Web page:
Even though every parent knows that keeping babies properly secured in a car seat is important, the National Highway Traffic Safety Administration estimates that three out of every four car seats are installed incorrectly.
I know that I often wondered if I had properly secured my boys’ seats in the car, and also questioned when I should move them to seats meant for older or larger children. I only wish that I’d had Kelley Adams-Campos to advise me back then!
Recently the top Ford child passenger safety expert came to Regina to share her knowledge of car seat safety with teen mothers who attend the Shirley Schneider Support Centre and even having raised two kids, I learned a lot.
Here are four great tips from Kelley:
Keep Kids Facing Back
Children should remain in a rear-facing seat for as long as possible, says Kelley, since it minimizes the chance of neck and head injury in the event of a collision.
Check the manufacturer’s instructions to find the maximum height and weight recommended for having a seat facing the rear and don’t turn it forward before a child reaches it.
Ideally, Kelley says, children should be rear facing until at least two years of age. If you’re concerned about your baby being able to see you, remember that he’s never known any other way of driving and so won’t miss a thing.
And if you’re worried about checking on your little one while driving, stop. Distracting yourself from the road to entertain your child just puts both of you in greater danger of an accident.
Forget the Aftermarket Accessories
Parents sometimes like to attach toys to the car seat or put a mirror on the back of the seat to keep an eye on their baby while driving.
It’s incredibly common but Kelley says it’s far from safe. Because aftermarket accessories aren’t subjected to the same rigorous safety tests as the car seats themselves, any claims can be made about their safety without hard evidence to back up the claims.
In the case of a collision, the chance of toys and other accessories becoming projectiles is just too great. Until you’re in a crash, says Kelley, you can’t imagine how strong the force of impact can be, turning even the most securely attached toy into a danger.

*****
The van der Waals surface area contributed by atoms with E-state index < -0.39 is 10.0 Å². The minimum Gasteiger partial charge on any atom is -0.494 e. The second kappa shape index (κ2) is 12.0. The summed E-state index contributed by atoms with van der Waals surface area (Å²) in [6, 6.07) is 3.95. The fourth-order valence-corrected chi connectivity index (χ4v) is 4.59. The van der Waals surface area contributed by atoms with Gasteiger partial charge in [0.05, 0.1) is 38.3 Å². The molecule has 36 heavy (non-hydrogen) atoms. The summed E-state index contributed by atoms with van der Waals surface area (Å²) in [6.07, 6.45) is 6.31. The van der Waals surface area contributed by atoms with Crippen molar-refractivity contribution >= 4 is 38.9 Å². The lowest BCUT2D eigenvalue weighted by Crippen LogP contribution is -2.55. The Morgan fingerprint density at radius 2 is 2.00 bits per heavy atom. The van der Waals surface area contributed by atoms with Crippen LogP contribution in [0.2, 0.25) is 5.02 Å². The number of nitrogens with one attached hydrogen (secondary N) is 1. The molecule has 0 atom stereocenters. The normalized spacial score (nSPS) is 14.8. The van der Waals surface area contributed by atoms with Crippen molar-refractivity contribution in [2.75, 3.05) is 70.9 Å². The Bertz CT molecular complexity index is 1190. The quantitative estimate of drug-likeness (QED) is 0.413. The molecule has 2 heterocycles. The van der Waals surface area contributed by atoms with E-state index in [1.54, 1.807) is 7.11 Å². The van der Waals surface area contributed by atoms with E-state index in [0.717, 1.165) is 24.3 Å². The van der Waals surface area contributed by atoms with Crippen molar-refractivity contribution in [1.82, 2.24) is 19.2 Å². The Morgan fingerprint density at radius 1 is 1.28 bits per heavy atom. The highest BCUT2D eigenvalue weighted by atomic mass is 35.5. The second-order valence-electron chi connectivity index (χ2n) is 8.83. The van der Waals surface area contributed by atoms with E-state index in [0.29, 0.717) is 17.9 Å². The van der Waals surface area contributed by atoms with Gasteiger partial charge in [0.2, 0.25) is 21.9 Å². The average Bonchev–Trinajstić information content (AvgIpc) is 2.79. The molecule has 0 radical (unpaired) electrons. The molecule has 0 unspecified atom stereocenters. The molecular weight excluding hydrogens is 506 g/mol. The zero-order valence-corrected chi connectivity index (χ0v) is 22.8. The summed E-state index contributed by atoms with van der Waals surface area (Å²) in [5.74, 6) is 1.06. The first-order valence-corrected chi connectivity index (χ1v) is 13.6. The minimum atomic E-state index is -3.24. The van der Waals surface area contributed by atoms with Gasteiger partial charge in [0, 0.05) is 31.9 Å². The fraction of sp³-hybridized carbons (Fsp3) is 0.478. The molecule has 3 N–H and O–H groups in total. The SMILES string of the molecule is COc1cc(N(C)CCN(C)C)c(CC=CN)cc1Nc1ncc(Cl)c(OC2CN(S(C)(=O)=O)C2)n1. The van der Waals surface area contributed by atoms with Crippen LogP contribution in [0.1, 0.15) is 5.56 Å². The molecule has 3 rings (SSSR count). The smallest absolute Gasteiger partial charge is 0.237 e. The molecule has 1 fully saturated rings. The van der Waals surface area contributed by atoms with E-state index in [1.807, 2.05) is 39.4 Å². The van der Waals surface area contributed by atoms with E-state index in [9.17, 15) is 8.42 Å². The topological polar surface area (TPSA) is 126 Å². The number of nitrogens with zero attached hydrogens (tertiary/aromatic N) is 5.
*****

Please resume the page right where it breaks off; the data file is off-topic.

Keep the Car Seat in the Middle
The back centre seat is the safest place for a car seat, so keep your child there as long as possible.
In the event of a collision from the side, the chances of a child being injured are minimized by the seat’s position in the vehicle.
If the car seat can’t fit into that space for whatever reason, then keep it in the rear passenger’s position. This way, when you park, the baby will always be next to the curb instead of next to the street.
Maturity Matters when Moving to a Booster
Deciding to switch your child to a booster seat that uses the regular seat belt is something that’s partially determined by the child’s height and weight, but it should also be decided based on maturity, says Kelley.
Some car seats have five-point harnesses that can by worn by children six years of age and older. While converting to a booster with a lap shoulder belt might seem to make sense at that age, if a child doesn’t have the maturity to sit properly with the belt in place then he’s risking injury.
Ford has come up with a new and innovative product to help protect children, the Ford Inflatable Seatbelt, that helps cushion a child in the event of a crash. But if the child isn’t wearing the seatbelt properly, then the newest safety innovations don’t make much of a difference.
As with rear-facing car seats, staying secured in a five-point harness for as long as possible is the safest choice for children.
I was so impressed by the wealth of information Kelley Adams-Campos had to share and I’m sure that there are a lot more safely secured children in Saskatchewan since she visited.
When it comes to ensuring that our babies are as safe as possible while driving, knowledge is definitely power!